Olivia said this continued for five days, and during each visit, she was told the pain was “normal” and that she had “nothing to worry about” because she was “only seven months pregnant.”

“I didn’t know this was labor pain,” Olivia said.

On her fifth day at the detention center, things came to a head. Quiet hours began at 10 p.m., and for three hours, Olivia said, she writhed in pain in her bunk. Her discomfort was so severe she said she couldn’t sleep or “think straight.” At 1 a.m., when detention center staff wake up some women to take medication, Olivia informed an officer she was in extreme pain. The officer told her the medical clinic was closed and that clinic staff would have to see her the following day. She added that she would try to get a nurse for Olivia.

“By 2 a.m. the pain was getting worse and I told the guard, ‘I can’t stand this pain.’ Then finally a nurse came,” Olivia said. But the nurse merely took Olivia’s blood pressure and chatted with the officers in English. Olivia told Rewire.News that no one communicated with her in Spanish.

Two hours later, at 4 a.m., a doctor on the premises took a sonogram and asked Olivia about the location of her pain. The doctor concluded she likely had an infection: Olivia had been experiencing contractions and was in labor.

“They were doing all of these things to me, but they weren’t talking to me or telling me what was going on,” Olivia said. “When I told them I felt terrible and I couldn’t stand it anymore, they weren’t taking me seriously, even with the contractions coming closer and closer. After I went to the bathroom and there was blood, they started timing the contractions.”

“That’s when they realized I was in labor.”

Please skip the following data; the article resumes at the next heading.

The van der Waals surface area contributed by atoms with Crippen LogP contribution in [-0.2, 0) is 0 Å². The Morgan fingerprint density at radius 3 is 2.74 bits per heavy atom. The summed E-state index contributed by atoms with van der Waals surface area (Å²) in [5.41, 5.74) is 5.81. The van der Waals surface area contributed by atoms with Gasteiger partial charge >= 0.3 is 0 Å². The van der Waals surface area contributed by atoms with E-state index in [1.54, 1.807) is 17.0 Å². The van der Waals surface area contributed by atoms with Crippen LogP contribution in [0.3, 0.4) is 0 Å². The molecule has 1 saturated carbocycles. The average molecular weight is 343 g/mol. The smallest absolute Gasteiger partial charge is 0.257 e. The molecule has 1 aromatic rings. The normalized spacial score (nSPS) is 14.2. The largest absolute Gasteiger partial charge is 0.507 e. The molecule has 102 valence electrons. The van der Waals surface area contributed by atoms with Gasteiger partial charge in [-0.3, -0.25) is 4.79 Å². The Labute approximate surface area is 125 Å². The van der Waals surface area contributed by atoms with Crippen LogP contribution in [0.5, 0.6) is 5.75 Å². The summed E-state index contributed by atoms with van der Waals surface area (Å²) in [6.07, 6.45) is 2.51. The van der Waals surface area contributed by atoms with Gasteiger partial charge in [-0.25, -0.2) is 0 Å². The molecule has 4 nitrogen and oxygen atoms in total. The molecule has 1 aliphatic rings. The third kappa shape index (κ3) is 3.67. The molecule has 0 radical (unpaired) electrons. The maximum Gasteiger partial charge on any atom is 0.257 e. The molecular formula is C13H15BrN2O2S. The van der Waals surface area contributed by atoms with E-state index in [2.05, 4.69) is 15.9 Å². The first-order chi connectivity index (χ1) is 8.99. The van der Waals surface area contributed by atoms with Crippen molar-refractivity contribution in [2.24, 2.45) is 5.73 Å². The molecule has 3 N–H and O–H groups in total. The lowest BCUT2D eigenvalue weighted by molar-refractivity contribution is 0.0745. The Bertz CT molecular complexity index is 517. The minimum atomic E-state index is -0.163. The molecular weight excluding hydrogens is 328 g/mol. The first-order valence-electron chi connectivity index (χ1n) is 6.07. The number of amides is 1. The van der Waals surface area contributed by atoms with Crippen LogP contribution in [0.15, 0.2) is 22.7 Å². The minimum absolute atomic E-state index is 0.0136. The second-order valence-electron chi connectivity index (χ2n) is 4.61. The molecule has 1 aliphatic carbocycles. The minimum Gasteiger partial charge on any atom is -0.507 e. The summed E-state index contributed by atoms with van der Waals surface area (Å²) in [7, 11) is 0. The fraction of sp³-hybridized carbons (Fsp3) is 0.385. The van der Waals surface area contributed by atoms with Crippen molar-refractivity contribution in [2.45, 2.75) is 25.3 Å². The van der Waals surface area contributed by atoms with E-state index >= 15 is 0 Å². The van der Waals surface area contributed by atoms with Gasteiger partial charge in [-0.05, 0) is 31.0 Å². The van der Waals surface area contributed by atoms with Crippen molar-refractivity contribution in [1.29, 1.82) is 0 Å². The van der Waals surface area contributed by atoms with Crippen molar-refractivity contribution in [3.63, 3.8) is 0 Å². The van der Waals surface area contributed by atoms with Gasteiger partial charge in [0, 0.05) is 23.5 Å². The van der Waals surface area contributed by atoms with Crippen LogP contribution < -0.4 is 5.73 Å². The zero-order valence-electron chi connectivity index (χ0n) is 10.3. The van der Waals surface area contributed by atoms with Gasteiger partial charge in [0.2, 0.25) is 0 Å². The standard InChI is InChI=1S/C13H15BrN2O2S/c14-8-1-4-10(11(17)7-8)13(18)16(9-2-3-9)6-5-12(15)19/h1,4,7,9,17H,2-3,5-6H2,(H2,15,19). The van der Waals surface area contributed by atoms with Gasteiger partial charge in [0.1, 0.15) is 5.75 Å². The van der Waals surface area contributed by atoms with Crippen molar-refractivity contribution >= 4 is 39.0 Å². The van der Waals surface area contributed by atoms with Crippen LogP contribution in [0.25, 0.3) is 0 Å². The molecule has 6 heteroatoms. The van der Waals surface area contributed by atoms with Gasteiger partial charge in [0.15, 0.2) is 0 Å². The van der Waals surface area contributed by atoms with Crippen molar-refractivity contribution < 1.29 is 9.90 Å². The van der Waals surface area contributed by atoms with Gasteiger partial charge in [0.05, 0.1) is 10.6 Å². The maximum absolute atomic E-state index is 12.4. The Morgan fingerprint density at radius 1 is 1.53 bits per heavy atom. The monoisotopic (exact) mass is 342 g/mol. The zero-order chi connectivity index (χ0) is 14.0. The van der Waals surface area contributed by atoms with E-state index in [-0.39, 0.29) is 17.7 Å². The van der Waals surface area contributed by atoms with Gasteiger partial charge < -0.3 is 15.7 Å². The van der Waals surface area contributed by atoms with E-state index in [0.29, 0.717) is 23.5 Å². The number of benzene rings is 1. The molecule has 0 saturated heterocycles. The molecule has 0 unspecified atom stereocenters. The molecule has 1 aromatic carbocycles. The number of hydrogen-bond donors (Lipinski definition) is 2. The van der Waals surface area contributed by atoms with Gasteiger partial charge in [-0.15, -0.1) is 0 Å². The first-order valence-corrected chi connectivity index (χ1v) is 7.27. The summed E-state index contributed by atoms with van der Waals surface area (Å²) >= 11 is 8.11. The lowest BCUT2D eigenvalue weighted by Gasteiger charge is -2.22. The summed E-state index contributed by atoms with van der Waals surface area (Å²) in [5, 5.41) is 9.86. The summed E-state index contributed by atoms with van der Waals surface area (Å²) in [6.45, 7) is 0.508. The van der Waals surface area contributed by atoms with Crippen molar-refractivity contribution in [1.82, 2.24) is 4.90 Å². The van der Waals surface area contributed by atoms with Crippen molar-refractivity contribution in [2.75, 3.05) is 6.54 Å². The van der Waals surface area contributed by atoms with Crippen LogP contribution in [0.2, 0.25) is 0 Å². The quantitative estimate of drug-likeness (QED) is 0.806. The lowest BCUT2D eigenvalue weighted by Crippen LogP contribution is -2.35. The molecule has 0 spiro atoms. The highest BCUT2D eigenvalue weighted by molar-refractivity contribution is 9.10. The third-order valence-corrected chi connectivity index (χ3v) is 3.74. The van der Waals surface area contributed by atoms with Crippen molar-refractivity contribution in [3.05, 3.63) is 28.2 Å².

Olivia gave birth at a nearby hospital to a baby boy with Down syndrome, “heart problems, and many other medical issues,” she said. He remained in the hospital for four months while Olivia returned to detention after being forced by immigration officials to give custody to her sister, she said. Olivia spent a few more days in detention before being released on humanitarian parole, which allows people otherwise unauthorized to be in the United States time to remain in the country because of a “compelling emergency.”

Initially, Olivia had to check in with ICE every two months. At her last check-in in December, immigration officials asked her to bring a letter from her son’s doctor, explaining his health issues. After receiving the letter, ICE scheduled Olivia’s next check-in for June.

“I think at my next appointment they will say my son doesn’t need to be in the U.S. to receive medical treatment, and they will try to deport me,” Olivia said. “That’s why I want to tell my story. People who have not suffered like this can’t understand what it’s like to be treated like this. A lot of immigrants understand my suffering. A lot of us have been treated like this.”

Standards of Care

Olivia’s story echoes others, including those reported by BuzzFeed News last July. When Rewire.News asked ICE to respond to the details of Olivia’s story, the agency sent back a link to its new directive for detaining pregnant migrants and a page of frequently asked questions about the directive.

The spokesperson for ICE also said the agency is “committed to ensuring that everyone in our custody receives timely access to medical services and treatment” and that “comprehensive medical care is provided,” without going into specifics on what prenatal care entails or how facilities are held accountable if they are not meeting the agency’s standards.

Detention centers have standards of care they are required to adhere to, “but depending on the facility, the standards could have been written in 2000, 2008, or 2011, all of which give different guidance on how to address detainee physical and mental health,” including the health of pregnant people, Corinne S. Kennedy reported last month for Commercial Appeal. ICE announced in 2014 that it would implement its standards of care throughout the United States.

As of 2019, it doesn’t appear as if all of ICE’s detention centers are operating under the 2011 guidelines, which were revised in 2016.

The revised 2011 medical standards note that pregnant migrants “shall be given close medical supervision. Pregnant detainees shall have access to prenatal and specialized care, and comprehensive counseling inclusive of, but not limited to: nutrition, exercise, complications of pregnancy, prenatal vitamins, labor and delivery, postpartum care, lactation, family planning, abortion services, and parental skills education.”